When To File a California Partition Lawsuit or a Breach of Contract Suit
May 19 2021 0

When To File a California Partition Lawsuit or a Breach of Contract Suit

When it comes to real estate litigation, oftentimes when a partnership dissolves into the need for a lawsuit, figuring out the relationship between parties is essential. These situations can be very messy and tangled. Working through them means taking one step at a time. This is because there are several ways that different parties can be “partners” and depending on how various parties are connected will determine how they can pursue legal action with respect to how to handle a shared property.

What Are the Different types of Parenterships in California?

When To File a California Partition Lawsuit or a Breach of Contract SuitWhen you are having a dispute with another party you share a property with, the definition of what your relationship is will determine what type of real estate lawsuit in California that you would be able to file. There is a significant difference between what accounts for a partnership versus what is co-ownership. Who is named on a property’s title will be instrumental in distinguishing the difference.

A true co-ownership property will have all of the individual’s personal names on the title. This is often the case when there is a property that is passed down to family members. For example, when parents pass on, they may leave their home to their surviving children. Each of these children will be named on the title and be considered tenants-in-common. If there is a dispute between the children, for whatever reason, and one wants to sell their share, in this case, it would be ⅓, they could. Through a California partition lawsuit, the party that would like to take the money for their share of the property would be entitled to file a claim to do so.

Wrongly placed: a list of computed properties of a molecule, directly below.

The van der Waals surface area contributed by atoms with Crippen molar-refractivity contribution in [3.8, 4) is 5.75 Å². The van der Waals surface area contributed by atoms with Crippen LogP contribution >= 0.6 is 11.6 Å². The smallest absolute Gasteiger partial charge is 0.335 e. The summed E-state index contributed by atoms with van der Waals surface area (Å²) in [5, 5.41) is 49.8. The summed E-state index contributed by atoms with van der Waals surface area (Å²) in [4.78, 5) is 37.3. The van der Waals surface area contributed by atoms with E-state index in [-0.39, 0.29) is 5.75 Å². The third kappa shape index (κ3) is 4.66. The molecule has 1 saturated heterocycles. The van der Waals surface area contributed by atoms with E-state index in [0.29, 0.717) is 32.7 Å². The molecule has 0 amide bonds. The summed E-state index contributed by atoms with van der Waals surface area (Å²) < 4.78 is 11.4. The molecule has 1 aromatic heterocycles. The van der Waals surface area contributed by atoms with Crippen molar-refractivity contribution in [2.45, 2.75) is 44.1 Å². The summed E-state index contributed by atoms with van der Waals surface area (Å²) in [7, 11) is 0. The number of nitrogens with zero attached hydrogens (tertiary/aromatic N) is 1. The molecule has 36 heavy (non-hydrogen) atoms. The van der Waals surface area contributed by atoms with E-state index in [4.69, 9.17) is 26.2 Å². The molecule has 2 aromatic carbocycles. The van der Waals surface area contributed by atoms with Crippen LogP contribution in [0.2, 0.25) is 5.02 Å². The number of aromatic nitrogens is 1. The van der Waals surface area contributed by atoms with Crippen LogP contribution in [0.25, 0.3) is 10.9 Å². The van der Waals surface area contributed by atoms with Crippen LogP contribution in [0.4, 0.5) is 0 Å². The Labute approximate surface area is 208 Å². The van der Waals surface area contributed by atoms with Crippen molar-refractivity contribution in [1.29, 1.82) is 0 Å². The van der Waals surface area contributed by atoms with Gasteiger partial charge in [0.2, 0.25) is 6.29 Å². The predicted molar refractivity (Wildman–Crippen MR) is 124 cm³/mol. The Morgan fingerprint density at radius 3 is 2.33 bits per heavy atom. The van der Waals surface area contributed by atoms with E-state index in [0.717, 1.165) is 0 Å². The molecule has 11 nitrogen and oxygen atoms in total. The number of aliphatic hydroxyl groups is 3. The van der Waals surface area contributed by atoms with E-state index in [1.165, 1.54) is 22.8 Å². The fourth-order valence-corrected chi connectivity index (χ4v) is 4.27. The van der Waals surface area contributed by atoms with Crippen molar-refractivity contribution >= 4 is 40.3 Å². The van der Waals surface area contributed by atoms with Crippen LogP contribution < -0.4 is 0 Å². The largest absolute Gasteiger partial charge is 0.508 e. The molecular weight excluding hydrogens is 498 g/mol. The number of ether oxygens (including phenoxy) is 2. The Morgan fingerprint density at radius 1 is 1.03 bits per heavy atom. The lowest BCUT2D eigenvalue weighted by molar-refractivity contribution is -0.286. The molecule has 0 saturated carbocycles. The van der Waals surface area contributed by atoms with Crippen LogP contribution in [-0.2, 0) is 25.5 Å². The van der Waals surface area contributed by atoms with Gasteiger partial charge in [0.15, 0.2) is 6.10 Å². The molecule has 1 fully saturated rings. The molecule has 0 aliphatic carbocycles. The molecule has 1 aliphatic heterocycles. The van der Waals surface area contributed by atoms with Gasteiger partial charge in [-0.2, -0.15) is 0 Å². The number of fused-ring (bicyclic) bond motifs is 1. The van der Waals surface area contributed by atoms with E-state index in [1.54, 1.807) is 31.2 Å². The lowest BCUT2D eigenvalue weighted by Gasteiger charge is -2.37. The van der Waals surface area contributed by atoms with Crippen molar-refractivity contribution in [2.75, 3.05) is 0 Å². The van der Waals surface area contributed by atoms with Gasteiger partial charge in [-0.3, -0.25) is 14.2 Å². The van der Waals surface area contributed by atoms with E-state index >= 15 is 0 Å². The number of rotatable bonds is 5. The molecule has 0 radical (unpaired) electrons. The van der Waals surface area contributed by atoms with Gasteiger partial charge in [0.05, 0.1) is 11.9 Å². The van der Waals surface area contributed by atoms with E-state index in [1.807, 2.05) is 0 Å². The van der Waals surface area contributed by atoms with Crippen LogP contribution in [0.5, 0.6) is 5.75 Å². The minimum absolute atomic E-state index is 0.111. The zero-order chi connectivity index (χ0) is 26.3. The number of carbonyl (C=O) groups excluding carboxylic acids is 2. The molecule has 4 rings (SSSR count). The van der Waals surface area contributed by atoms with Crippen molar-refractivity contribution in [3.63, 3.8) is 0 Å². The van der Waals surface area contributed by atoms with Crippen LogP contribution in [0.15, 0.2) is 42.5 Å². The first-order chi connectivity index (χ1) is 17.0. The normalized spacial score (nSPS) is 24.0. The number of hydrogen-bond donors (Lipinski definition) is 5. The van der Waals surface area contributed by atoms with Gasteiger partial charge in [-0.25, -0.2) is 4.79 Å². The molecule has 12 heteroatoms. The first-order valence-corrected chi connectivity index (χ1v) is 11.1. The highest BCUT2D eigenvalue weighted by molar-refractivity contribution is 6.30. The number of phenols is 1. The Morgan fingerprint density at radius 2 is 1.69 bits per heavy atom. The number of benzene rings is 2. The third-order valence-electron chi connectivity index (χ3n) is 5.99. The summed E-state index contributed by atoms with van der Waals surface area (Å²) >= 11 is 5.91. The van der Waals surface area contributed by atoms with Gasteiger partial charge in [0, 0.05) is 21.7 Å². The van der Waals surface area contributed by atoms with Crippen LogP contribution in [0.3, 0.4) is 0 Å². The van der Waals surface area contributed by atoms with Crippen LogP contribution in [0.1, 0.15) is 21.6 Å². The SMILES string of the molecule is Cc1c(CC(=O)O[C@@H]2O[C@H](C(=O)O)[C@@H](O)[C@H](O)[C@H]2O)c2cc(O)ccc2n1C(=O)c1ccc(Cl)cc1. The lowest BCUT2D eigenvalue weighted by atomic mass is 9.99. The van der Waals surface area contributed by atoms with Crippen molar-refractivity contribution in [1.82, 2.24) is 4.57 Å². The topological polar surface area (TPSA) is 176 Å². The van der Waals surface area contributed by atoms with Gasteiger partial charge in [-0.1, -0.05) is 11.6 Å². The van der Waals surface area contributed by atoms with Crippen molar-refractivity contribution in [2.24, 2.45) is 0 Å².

In contrast, when there is a partnership, a property would be held under that entity’s name and not the individual’s personal names who make up the partnership. The name of the partnership, or the limited liability company, would be on the title not the name of the people. So the partnership or the LLC would be the property’s owners, not the individuals. When a partner has a dispute with another partner, then a California breach of contract lawsuit would apply. Other legal filings could include:

  • Breach of fiduciary duty suit.
  • Accounting dissolution.
  • Partnership dissolution.

Depending on who is listed on the title and how the parties are legally connected will dictate how to move forward with legal action. True co-owners that have their personal names on a title can move forward with a partition lawsuit. When an entity like an LLC is used on a title, then other suits would be used. While partition suits tend to be more clear-cut and less complex, breach of contract lawsuits, fiduciary suits, or other dissolutions can be more challenging but a judge will adhere to the partnership agreement to guide the final resolution.

Speak with a California Business Attorney Today

Partnership disputes in Los Angeles are just one of the many reasons why it is so important to have a comprehensive agreement in writing before embarking on an alliance with others. If you need help navigating your partnership dispute in California or if you want legal support for drafting an agreement, please call the Los Angeles business attorneys at Leiva Law Firm to schedule your free consultation at (818) 519-4465.

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